New Orleans Mayor Mitch Landrieu (D) blasted those who've criticized the removal of four Confederate monuments from his city in an emotional speech Friday about Louisiana's dark history of slavery and the civil rights movement.

"It immediately begs the question why there are no slave ship monuments, no prominent markers on public land to remember the lynchings ... nothing to remember this long chapter of our lives of pain, of shame, all of it happening on the soil of New Orleans," Landrieu said. "So for those self-appointed defenders of history and monuments, they are eerily silent on what amounts to historical malfeasance — a lie by omission."

Landrieu asked how he could explain why a statue of a prominent Confederate war hero exists in modern-day New Orleans to young black children growing up in the city. 

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"Another friend asked me to consider these four monuments from the perspective of an African-American mother or father trying to explain to their fifth-grade daughter who Robert E. Lee is and why he stands atop of our beautiful city. Can you do it?” Landrieu asked in his address.

“Can you look into that young girl's eyes and convince her that Robert E. Lee is there to encourage her? Do you think she will feel inspired and hopeful by that story? Do these monuments help her see a future with limitless potential? Have you ever thought that if her potential is limited, yours and mine are too?” he continued.

City officials say the Confederate symbols don't "appropriately reflect the values of diversity and inclusion that make New Orleans strong today.”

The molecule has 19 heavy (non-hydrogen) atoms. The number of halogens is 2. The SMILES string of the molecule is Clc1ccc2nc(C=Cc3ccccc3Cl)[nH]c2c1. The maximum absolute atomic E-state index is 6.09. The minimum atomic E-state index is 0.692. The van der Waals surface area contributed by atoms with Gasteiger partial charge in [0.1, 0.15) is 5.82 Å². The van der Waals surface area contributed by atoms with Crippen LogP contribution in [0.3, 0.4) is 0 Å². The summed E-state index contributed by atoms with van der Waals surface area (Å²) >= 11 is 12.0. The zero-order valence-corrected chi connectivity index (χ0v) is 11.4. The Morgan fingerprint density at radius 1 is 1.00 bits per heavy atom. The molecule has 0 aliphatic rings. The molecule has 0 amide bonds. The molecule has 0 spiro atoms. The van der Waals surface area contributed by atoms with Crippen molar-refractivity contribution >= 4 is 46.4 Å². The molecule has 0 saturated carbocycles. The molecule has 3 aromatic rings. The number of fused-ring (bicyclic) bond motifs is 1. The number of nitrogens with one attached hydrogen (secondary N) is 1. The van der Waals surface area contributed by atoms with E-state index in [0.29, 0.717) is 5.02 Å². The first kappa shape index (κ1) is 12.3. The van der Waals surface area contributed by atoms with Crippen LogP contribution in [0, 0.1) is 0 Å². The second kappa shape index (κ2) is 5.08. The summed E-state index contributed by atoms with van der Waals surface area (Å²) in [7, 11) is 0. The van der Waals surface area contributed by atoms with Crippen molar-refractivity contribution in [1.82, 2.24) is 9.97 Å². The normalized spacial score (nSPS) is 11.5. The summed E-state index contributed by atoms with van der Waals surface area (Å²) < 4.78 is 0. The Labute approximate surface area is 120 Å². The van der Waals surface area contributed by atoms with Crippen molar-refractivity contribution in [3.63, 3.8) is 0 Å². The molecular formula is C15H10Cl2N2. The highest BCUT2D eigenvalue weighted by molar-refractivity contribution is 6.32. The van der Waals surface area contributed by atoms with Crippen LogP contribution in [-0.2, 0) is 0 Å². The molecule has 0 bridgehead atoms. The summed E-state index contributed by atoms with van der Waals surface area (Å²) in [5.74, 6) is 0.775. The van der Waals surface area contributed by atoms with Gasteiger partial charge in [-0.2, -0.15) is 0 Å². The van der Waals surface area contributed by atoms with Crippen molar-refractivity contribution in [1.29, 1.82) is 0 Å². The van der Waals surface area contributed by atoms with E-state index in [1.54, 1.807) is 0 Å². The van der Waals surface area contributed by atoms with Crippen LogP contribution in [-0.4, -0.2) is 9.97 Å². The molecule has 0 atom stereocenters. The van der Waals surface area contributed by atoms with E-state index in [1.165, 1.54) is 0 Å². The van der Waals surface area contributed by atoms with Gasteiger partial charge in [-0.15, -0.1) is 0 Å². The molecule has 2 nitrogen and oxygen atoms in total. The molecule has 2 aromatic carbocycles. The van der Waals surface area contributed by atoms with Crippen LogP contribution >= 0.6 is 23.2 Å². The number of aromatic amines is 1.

Last week, the city of New Orleans removed a third of four planned Confederate memorials, a statue of Gen. P.G.T. Beauregard.

So far, the city has removed three of the four Confederate monuments, and it still plans to remove the fourth — a statue of Confederate Gen. Robert E. Lee.

Protesters on both sides of the issue have turned up to demonstrate at the demolitions.

Supporters of the Confederate symbol removal reportedly yelled "take 'em down!" at the second demolition, while those opposed to the removal chanted "Mitch for prison," referring to Landrieu.

The city said its workers have received death threats in recent weeks.

On Tuesday, a Mississippi lawmaker apologized after earlier saying Louisiana lawmakers who support taking the Confederate monuments down should be "lynched."

The removal of the monuments has been delayed for months as a result of fights between state and federal courts.